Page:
Jesus’ Ascension, Acts 1:6–14
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Our reading today is from Acts 1:6–14. It’s the Ascension.
Then they gathered round him and asked him, ‘Lord, are you at this time going to restore the kingdom to Israel?’
He said to them: ‘It is not for you to know the times or dates the Father has set by his own authority. But you will receive power when the Holy Spirit comes on you; and you will be my witnesses in Jerusalem, and in all Judea and Samaria, and to the ends of the earth.’
After he said this, he was taken up before their very eyes, and a cloud hid him from their sight.
They were looking intently up into the sky as he was going, when suddenly two men dressed in white stood beside them. ‘Men of Galilee,’ they said, ‘why do you stand here looking into the sky? This same Jesus, who has been taken from you into heaven, will come back in the same way you have seen him go into heaven.’
Then the apostles returned to Jerusalem from the hill called the Mount of Olives, a Sabbath day’s walk from the city. When they arrived, they went upstairs to the room where they were staying. Those present were Peter, John, James and Andrew; Philip and Thomas, Bartholomew and Matthew; James son of Alphaeus and Simon the Zealot, and Judas son of James. They all joined together constantly in prayer, along with the women and Mary the mother of Jesus, and with his brothers.
Thursday last week was Ascension Day. That along with Pentecost seem to be a few of the Christian festivals that haven’t yet been hijacked for commercial reason. I wonder what on earth we are doing if we don’t celebrate and act on the final words of Jesus?
This week saw a new season of Bible studies within Main Street on the topic of Christian jargon. This week we looked at the word repent and repentance, and discussed that it wasn’t only about saying sorry to God for our sin, but that there was more about action. The Hebrew word for repent, means to return, to come back, like a homecoming. Whilst the New Testament Greek interprets repentance as a change of mind. It’s not necessarily only about saying sorry to God for our sin. The word seems to have a deeper meaning than we might have first thought. As part of the conversation we were also reminded that’s our church commemorated its 148th birthday this week. Before we became us, the building had been a chapel of ease, a simple building put up for temporary purposes while St. Lawrence’s was being renovated. The Chapel was known as St. Dunstan’s. Last Tuesday was St. Dunstan’s Day. This week for us, St. Dunstan’s and Ascension Day, has been a week to celebrate and to remember. It’s my guess that more Christians have celebrated Ascension Day than they did St. Dunstan’s.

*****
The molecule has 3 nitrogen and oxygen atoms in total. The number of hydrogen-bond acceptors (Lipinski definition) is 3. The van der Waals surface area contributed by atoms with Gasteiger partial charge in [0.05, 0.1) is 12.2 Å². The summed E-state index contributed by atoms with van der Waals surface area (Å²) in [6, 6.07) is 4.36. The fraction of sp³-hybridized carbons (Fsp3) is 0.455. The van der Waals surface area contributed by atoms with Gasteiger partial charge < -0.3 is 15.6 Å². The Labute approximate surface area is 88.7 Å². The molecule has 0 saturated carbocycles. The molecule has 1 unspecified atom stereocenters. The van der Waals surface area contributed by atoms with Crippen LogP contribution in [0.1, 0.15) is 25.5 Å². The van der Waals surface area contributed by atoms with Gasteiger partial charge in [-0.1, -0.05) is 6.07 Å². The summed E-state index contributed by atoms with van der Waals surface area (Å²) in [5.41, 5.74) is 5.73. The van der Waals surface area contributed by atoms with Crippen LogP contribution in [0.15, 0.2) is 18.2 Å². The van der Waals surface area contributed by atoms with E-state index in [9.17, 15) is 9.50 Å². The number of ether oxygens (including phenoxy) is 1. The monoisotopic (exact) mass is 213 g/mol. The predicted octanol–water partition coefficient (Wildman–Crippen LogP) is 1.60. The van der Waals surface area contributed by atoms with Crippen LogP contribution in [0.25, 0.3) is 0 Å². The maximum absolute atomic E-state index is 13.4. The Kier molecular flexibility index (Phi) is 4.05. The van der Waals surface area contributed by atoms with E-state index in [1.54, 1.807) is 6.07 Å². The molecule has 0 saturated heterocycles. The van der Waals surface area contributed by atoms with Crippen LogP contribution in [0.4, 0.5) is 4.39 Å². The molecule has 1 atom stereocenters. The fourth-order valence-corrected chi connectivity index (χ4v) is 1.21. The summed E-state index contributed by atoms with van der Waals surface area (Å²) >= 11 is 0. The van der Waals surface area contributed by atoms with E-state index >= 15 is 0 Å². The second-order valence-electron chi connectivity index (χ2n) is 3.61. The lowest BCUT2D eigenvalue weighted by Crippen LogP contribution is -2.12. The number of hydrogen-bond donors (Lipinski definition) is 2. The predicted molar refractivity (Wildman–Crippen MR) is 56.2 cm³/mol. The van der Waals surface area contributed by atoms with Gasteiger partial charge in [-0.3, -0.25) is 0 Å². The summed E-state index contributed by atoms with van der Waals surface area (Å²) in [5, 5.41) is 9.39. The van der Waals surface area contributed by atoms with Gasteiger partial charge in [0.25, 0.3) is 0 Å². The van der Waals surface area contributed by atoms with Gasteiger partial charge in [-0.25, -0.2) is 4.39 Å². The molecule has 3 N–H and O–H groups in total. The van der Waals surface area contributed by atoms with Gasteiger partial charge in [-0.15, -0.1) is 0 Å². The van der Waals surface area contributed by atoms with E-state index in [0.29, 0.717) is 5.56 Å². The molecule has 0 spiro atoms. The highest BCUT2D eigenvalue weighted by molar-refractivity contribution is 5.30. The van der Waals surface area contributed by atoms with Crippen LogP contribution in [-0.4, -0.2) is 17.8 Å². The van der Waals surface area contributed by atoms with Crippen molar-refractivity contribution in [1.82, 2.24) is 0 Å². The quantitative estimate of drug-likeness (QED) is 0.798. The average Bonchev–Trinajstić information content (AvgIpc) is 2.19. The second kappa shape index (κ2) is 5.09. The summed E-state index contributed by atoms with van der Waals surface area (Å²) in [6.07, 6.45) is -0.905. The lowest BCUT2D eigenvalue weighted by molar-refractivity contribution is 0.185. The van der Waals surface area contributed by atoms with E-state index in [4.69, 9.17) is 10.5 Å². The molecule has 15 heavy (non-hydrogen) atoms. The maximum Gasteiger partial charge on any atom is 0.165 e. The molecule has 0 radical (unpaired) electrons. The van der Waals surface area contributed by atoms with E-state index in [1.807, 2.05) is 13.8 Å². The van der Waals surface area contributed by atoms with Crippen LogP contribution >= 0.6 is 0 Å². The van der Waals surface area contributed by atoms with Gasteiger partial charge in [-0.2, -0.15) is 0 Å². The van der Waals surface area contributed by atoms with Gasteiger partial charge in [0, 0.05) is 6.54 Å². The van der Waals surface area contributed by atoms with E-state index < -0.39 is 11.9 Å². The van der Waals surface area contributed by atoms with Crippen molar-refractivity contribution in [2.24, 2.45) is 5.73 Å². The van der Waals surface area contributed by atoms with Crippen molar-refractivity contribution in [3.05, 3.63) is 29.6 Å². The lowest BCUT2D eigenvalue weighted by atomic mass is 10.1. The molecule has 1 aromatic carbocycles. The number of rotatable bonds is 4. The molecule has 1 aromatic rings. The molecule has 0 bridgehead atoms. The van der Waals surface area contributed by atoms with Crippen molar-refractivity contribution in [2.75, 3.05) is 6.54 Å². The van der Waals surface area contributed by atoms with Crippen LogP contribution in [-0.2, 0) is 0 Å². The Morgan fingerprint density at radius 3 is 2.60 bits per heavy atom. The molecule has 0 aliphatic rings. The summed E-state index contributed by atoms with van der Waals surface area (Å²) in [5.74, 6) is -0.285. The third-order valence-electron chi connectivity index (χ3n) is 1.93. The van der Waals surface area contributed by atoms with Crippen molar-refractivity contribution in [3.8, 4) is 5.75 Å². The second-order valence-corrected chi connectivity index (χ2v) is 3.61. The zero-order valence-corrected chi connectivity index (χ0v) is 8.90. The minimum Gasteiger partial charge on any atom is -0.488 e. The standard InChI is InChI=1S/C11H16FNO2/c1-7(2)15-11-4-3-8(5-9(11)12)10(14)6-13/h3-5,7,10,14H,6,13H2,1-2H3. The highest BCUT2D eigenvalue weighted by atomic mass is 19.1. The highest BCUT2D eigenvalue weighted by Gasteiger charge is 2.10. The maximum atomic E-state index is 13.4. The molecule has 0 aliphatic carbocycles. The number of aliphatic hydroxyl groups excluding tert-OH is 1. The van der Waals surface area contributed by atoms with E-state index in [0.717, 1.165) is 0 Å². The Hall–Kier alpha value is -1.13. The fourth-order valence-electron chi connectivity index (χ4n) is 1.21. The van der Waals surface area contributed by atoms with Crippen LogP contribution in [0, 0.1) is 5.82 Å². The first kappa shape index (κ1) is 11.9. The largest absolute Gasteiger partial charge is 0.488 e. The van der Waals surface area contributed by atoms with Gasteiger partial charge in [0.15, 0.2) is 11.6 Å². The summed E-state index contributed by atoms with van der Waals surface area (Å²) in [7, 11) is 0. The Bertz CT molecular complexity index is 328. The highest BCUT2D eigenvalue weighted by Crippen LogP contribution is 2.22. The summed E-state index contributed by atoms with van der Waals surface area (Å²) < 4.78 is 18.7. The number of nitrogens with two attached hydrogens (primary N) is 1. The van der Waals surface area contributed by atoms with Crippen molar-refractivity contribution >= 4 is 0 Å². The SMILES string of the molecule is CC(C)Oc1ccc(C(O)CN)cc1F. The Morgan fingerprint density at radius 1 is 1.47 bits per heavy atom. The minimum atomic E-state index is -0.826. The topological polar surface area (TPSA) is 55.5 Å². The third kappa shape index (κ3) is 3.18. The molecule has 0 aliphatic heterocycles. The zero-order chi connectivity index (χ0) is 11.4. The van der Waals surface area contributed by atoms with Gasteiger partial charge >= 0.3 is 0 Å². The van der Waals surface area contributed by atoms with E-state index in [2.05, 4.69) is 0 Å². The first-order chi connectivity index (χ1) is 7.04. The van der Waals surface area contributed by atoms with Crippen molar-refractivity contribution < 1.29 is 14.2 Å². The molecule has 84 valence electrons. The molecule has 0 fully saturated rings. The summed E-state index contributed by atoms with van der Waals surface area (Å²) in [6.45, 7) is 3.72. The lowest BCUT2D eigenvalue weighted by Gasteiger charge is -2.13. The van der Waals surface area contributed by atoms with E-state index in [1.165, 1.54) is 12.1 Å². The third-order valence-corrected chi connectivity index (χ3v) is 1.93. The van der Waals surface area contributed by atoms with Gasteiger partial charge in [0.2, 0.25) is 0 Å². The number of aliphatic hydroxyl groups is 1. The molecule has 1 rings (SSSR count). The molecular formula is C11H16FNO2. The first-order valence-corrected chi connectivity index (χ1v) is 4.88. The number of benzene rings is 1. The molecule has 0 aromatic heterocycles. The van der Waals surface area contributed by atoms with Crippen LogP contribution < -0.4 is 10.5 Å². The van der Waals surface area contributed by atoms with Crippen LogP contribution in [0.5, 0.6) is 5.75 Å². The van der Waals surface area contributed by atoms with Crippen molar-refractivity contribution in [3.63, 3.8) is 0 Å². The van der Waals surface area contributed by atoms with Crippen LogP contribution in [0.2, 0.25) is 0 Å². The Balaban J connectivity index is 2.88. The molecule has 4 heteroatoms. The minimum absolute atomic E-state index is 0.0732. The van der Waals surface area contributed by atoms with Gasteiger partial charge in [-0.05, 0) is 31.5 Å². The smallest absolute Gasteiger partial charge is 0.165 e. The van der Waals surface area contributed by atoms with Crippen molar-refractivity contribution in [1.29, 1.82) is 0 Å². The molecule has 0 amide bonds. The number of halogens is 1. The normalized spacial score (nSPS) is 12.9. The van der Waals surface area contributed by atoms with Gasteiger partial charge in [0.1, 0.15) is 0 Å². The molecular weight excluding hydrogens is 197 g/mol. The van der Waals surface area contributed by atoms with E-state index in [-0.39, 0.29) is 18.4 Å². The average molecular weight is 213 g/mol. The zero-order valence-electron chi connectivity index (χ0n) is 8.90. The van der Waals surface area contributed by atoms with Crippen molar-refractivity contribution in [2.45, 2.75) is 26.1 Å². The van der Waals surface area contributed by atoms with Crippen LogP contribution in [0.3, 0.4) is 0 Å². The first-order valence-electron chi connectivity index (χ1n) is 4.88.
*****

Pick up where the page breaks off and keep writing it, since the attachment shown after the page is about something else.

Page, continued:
Ascension is the day traditionally remembered for Jesus returning to his Father, God. His work is now complete, he leaves his disciples to continue the work he began. “You’ll be my witnesses,” he said. Different commentators argue about the precise nature of how the Ascension occurred. John Stott, for example, takes a traditional view in the way that we heard, or we imagined in our minds. I noticed that he wrote his commentary in the early 1990s and used even older references to back up his own thoughts. Another theologian, Tom Wright, who had been Bishop of Durham, in a previous life, if you like, suggests that many hymns and prayers of the 18th and 19th century speak of heaven as our ultimate home, but remarks that this isn’t how the Bible normally puts it. He says, “In the Bible, heaven and earth are two halves of God’s created world. Heaven is God’s space, earth is our space. Wright goes on to say that heaven isn’t just a happy place where God’s people go when they die. It certainly isn’t home, if by that you mean our eventual destiny is to leave earth altogether and go to heaven instead.